Earlier this month, the Madras High Court refused to permit the factory from reopening.

Supreme Court refuses interim relief to Sterlite CopperFile photo/PTI
news Court Monday, August 31, 2020 - 15:15

The Supreme Court on Monday issued notice to the Tamil Nadu government on the appeal filed by Vedanta Limited against the Madras High Court’s verdict refusing to allow the reopening of the Sterlite Copper’s smelter unit located in Thoothukudi.

The SC bench of RF Nariman, Navin Sinha and Indira Banerjee refused to grant interim relief to Vedanta group, and asked the lawyers to argue for the stay of the High Court’s decision in the next hearing, which has been scheduled after four weeks. 

Anil Agarwal’s Vedanta Limited moved to Supreme Court on August 26 after the Madras High Court refused to allow the reopening of the plant.

A bench comprising Justice TS Sivagnanam and V Bhavani Subbaroyan had earlier ordered that the plant cannot be opened and dismissed all petitions by Vedanta. This was a major victory for the residents and activists who strongly protested against the Sterlite factory. 

Earlier in June, Chairman Anil Agarwal had said, “We have lost about USD 200 million in bottom line (profits).” He also stated that the stoppage of production at the Tuticorin plant of the firm's unit Sterlite led to the country having to import copper, spending precious foreign exchange.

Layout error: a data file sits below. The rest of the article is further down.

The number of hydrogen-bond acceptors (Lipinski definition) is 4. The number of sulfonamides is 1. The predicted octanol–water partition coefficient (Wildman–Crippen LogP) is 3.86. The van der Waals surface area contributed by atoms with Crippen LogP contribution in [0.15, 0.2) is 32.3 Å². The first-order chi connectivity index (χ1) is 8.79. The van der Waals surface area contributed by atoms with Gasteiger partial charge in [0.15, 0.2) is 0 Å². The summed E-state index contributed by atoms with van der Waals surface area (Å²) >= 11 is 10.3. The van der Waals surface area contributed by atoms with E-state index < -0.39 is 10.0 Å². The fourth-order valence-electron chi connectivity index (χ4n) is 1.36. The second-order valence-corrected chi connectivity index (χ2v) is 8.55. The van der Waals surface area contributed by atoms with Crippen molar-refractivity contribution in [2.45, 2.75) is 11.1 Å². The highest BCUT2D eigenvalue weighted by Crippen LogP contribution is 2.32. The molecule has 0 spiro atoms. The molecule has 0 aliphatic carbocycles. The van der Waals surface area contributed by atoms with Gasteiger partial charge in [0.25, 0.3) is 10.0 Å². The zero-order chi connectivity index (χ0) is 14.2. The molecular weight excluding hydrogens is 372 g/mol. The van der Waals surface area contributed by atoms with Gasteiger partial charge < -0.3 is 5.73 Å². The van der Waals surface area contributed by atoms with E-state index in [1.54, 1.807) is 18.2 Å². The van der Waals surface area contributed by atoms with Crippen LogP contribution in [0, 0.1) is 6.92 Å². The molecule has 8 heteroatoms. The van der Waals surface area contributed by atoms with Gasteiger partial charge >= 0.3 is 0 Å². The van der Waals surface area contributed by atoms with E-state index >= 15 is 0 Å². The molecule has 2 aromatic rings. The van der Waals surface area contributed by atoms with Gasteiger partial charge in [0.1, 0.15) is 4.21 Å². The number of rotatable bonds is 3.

In 2018, residents along with activists had organised sustained protests against the plant for environmental pollution allegations since the 1990s when it had originally been set up. Thirteen civilians were shot dead during the agitations. 

On May 24 2018, the Tamil Nadu Government shut down the plant for violating environmental norms. In June 2018, the company had approached the National Green Tribunal challenging the closure orders of the state government. It had argued that the state government’s response was disproportionate. The NGT found the closure of the plant to be ‘unjustifiable’ and ‘non-sustainable,’

On February 18, 2019, the Supreme Court had set aside the National Green Tribunal order that allowed the opening of the plant and asked the company to approach the Madras High Court for interim relief.  

 
 
 
 

 

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